You have been given some excellent advice, I agree wholeheartedly with what has already been said. I also wanted to mention that it may not only be the western saddle that is the issue, is that your mare in your avatar? If so I would venture to say that the english saddle is a poor fit too judging from the way she is carrying herself.
It sucks that you are looking at replacing so much gear plus seeking diagnoses but at the end of the day the only thing that matters is that your horse is happy and healthy. Good luck!
I agree with this. She's really hollowing out her back to get away from the saddle if that is her in the picture. She also looks like she's trying to get away from the bit.
You said your hands are better now, but if you guys were having trouble before and a saddle fit poorly, she can be sore in a LOT of places. Her neck, her back, her back legs. There is a horse at my barn that is having this exact same problem. My trainer is working with her, she's also a trained masseuse and saddle fitter. Everyone said she was just being a witch, but she is in a LOT of pain. She is a good horse though, and lets you put on the saddle and get on her, but I wouldn't if I were her. The little amount of crap she is giving in proportion to how much pain she is in is astounding.
I wouldn't just have a chiropractor out there, try and get a masseuse if you can. Her back is probably crooked and inflamed from trying to get away from the saddle, and her muscles are probably tight and knotted. A chiropractor will fix her bones, but if her muscles are tight from the saddle, her back will just go out of place again. All of her muscles should be soft if you push into them. They should feel like the muscles on her chest when you push them, or by her flanks. All of her muscles should be that soft. On her back along her spine (not ON her spine, to either side of it), if you push along there, do the muscles feel tight? If they are, she is in pain. Rub along her spine (on either side of it), but push firmly. Does she have any muscle spasms from that? If she does, she is in pain. Get really close and look for even the smallest movement. Or if she really hollows away from you pushing, that isn't good either. Try and look at her back from a level perspective. Is one side higher than the other? It just takes a -little- bit being out of place to really put a horse in pain. Run your finger down the middle of her spine. Do you feel any big ridges? Her vertebrae might be inflamed. Are any off the the side a little bit? Does she crank her tail to one side when on the lunge or you're in the saddle?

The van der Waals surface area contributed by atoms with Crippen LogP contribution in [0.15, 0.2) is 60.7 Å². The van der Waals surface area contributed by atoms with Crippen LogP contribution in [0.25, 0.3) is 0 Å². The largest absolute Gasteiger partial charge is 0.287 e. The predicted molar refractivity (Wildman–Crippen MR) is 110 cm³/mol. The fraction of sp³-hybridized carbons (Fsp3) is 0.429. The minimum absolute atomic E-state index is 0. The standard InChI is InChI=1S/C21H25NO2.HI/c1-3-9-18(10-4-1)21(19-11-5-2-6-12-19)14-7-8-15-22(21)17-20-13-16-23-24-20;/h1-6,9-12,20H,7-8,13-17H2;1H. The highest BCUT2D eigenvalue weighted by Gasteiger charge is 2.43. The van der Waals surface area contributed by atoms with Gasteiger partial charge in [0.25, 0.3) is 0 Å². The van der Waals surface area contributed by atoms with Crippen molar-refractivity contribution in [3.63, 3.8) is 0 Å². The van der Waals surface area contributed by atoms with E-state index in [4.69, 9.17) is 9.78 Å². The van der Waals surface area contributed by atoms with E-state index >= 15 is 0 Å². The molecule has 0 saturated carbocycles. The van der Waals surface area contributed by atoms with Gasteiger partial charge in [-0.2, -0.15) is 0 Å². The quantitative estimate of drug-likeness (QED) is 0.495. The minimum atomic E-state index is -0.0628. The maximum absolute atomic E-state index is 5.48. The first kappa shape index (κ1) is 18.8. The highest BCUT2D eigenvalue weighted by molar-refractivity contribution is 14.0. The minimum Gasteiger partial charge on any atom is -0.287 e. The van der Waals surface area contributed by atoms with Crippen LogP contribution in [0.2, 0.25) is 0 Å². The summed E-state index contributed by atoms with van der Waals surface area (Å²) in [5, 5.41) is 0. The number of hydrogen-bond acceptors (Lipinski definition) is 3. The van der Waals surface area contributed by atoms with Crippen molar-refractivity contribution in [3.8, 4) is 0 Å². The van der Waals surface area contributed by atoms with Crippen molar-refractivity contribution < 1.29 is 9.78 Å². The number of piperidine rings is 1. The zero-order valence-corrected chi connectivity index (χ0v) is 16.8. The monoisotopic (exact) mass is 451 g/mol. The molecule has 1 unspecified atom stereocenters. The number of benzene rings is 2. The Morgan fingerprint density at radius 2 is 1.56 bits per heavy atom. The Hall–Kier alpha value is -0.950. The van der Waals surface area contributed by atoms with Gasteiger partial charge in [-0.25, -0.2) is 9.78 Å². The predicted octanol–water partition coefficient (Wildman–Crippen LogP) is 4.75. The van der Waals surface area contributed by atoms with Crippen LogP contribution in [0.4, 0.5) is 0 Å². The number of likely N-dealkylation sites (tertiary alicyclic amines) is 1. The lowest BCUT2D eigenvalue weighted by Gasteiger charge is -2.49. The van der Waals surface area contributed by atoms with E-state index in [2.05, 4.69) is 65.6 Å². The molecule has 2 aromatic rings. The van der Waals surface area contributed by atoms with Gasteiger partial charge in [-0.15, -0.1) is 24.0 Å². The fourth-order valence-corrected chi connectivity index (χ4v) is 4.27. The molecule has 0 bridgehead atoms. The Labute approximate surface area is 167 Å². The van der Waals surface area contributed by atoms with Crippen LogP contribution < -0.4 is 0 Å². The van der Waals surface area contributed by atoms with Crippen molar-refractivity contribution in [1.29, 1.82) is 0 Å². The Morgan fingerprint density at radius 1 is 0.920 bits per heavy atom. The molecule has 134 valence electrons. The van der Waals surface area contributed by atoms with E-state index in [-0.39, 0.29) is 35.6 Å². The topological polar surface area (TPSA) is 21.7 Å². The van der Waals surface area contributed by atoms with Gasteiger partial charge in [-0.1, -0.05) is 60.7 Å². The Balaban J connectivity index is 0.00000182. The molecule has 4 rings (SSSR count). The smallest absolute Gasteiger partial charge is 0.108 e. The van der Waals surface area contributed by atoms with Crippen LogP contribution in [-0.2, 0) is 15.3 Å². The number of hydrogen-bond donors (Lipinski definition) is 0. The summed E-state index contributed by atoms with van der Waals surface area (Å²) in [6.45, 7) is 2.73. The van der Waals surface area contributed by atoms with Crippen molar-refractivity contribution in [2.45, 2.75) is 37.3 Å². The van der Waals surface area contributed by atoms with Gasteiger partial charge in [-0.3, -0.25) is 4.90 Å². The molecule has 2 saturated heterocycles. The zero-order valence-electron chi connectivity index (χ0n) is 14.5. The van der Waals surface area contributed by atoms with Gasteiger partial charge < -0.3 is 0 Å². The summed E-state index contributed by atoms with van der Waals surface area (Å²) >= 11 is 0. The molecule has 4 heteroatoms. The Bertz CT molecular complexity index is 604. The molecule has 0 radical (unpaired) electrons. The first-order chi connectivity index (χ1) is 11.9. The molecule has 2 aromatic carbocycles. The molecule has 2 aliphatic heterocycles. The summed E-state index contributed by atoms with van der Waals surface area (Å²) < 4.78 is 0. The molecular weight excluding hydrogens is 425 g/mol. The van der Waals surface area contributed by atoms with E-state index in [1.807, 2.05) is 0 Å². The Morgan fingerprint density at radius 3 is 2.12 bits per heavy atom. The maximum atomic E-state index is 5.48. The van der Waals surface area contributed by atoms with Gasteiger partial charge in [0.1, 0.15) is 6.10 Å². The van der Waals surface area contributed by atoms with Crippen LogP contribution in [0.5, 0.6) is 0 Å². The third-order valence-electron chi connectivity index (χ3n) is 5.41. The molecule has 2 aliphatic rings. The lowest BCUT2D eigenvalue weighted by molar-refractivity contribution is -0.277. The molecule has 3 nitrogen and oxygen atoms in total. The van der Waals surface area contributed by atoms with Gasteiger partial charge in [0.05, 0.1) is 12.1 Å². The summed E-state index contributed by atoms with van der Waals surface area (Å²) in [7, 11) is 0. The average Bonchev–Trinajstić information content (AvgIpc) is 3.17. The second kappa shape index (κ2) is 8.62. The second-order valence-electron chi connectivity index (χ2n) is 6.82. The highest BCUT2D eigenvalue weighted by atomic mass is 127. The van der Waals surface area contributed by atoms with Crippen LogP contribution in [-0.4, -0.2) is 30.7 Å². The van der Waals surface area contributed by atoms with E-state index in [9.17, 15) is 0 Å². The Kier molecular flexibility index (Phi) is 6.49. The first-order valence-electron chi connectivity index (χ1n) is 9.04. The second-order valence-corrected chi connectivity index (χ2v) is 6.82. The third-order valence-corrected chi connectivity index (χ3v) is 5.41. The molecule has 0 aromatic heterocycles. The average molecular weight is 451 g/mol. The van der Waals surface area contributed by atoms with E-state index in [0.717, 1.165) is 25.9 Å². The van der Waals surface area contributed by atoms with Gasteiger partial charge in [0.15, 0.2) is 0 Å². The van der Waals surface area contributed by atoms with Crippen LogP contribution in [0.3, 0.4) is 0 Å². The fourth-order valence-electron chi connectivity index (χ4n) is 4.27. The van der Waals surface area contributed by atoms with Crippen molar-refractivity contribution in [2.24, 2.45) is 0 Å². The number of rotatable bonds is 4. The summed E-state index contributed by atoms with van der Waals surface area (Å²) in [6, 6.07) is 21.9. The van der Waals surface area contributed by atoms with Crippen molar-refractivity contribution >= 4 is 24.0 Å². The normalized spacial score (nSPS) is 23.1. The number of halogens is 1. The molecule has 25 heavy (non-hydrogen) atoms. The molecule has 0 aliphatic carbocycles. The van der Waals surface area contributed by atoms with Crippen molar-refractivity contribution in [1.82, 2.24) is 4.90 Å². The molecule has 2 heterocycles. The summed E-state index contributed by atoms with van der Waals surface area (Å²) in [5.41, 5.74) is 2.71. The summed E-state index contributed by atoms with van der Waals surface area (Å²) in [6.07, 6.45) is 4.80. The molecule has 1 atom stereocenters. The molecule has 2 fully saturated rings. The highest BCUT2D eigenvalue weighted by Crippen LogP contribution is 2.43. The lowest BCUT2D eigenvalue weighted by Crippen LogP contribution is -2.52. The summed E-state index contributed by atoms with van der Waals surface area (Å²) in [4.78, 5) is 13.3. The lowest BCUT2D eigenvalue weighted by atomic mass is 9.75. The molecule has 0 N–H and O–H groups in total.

Also, how are her feet? And I would have her teeth checked.
Does she pin her ears at a walk sometimes? The problems compound when working harder, so she may be giving you signs at a slower pace.
HOWEVER, if all of this checks out, she's not in any pain, her teeth and feet are good, she may have learned from the western saddle that if she throws a fit you won't make her work. But I would not even consider that until you have every other avenue thoroughly checked.
Don't sell her for behavioral issues. Unless they get incredibly dangerous, most can be fixed. :)